Ontario’s Infectious Disease Emergency Leave Regulation is set to expire on July 30, 2022. The Regulation was passed in 2020 to help with businesses’ uncertainty amid the pandemic. It has been extended four times.
Although the pandemic is not over, it does not appear that it will be extended a fifth time. In preparation for the upcoming change, this blog post provides some guidance to employers and employees about what this may mean for them. It also discusses a recent case from the Ontario Superior Court of Justice, Gracias v. Dr. David Walt Dentistry, which provides additional guidance on how covid precautions affect wrongful dismissal.
What is Infectious Disease Emergency Leave?
Infectious Disease Emergency Leave was a measure put in place during the pandemic. It provided that employees in non-unionized workplaces were deemed on Infectious Disease Emergency Leave rather than constructively dismissed if their work hours were temporarily reduced or eliminated because of the pandemic. The Regulation set out two types of Infectious Disease Emergency Leave: one paid and the other unpaid. Paid leave was for a period of up to three days.
An effect of the newly-recognized regulation was that employers were relieved of the responsibility of making severance payments during a time of financial strain and economic uncertainty. With the measures taken by the province to curb the spread of COVID-19, some businesses had no choice but to significantly cut the hours of employees or else slash jobs altogether. However, the benefits were not entirely one-sided. Under the regulation, employees who were forced to take leave as a result of COVID-19 were able to maintain their jobs if they needed to take extended periods of time off.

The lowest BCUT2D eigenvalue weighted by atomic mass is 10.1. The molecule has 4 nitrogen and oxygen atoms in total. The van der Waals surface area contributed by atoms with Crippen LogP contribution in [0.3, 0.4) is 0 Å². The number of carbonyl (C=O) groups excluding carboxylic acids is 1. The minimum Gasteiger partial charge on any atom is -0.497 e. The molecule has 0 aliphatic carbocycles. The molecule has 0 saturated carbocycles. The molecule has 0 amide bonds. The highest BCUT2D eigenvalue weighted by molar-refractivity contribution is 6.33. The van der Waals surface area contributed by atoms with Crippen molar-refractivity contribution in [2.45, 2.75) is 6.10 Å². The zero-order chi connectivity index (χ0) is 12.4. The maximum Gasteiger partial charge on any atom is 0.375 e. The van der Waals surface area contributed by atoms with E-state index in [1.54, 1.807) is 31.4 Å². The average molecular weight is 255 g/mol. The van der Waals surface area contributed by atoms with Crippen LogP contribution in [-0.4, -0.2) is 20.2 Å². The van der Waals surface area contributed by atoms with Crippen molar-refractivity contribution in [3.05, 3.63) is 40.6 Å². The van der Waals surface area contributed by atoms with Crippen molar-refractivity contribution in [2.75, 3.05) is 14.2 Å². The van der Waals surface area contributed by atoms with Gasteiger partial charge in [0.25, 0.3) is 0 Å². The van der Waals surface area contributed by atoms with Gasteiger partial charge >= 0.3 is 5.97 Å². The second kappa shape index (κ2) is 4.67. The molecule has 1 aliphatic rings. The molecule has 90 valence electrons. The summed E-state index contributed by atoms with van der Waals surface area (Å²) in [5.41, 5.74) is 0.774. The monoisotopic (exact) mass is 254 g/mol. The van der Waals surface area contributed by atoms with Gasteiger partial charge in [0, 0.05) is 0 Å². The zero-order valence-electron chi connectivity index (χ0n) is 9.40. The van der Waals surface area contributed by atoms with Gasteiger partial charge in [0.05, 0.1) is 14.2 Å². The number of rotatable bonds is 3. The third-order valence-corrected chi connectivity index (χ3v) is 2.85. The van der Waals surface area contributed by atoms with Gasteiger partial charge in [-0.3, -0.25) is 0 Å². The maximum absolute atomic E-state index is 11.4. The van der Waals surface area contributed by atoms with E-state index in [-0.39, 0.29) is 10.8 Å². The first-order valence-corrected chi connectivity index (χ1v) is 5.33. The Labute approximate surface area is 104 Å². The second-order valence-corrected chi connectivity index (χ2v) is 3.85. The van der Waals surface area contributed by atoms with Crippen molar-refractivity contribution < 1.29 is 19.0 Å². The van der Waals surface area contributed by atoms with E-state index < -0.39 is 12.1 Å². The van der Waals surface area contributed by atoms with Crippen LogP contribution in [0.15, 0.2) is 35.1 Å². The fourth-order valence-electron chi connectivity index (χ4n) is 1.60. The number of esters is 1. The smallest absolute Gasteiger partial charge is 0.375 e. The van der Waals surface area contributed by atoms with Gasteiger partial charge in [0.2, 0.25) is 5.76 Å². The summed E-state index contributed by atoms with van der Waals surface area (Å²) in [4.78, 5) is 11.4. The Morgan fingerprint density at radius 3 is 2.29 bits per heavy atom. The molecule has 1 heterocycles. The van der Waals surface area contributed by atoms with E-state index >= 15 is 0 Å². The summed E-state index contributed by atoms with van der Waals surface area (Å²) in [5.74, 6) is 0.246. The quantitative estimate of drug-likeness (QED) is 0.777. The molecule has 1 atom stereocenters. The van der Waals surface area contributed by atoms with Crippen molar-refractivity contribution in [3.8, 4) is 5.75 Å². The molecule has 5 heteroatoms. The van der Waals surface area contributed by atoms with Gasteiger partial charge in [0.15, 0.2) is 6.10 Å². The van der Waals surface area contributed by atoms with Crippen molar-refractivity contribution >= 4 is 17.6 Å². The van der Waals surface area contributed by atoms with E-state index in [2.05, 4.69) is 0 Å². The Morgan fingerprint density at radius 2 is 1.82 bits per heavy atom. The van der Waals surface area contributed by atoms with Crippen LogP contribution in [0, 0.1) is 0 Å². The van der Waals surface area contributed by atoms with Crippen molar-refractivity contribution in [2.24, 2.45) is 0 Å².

Employers will need to reinstate or terminate employees on IDEL
What does this mean for employers? Well, it’s time to make some decisions. Employers can either terminate or reinstate employees that have been on Infectious Disease Emergency Leave. Before deciding what to do, it’s important to know the consequences of each decision.
If an employer opts to terminate an employee without cause, the employee will be entitled to notice. It is implied that this notice will be reasonable. “Reasonable notice” combines statutory notice and common law notice. Statutory notice is set out in the Employment Standards Act and is considered the bare minimum. Statutory notice dictates that employees who have been employed for more than three months are entitled to one to eight weeks of notice, depending on how long they have been employed by the employer. By contrast, common law notice is determined by the courts. It requires assessment of:
- How long the employee has worked for the employer
- The availability of similar or equivalent employment
- What relevant education and training that the employee has had
- The employee’s experience
- The employee’s age
- Any other relevant personal characteristics or circumstances
In lieu of notice, employers can choose to give employees termination pay. Note that not all employees are covered by the entitlements in the Employment Standards Act.
Ontario Court Clarifies Pandemic Wrongful Dismissal Issues
Infectious Disease Emergency Leave was not the only pandemic change that needed clarification. In Gracias v. Dr. David Walt Dentistry, the Ontario Superior Court of Justice awarded an employee pay in lieu of three months’ notice. The decision may be surprising to employers because he had only been employed by the employer for five months and had received $16,000 of the Canada Emergency Response Benefit.
In this case, Ms. Gracias was hired by Walt Dentistry in September 2019 as an Orthodontic Hygienist and Office Administrator. She was dismissed without cause after five months and 21 days of full-time employment in March 2020. This came days after she had informed her employer of her cancer diagnosis that would require her to take some time off of work. She also needed to tend to her son, whose school had closed during the pandemic.
Walt Dentistry provided Ms. Gracias with one week of termination pay in lieu of notice, in line with the employment contract she signed in 2019. The termination clause of the contract read, in part: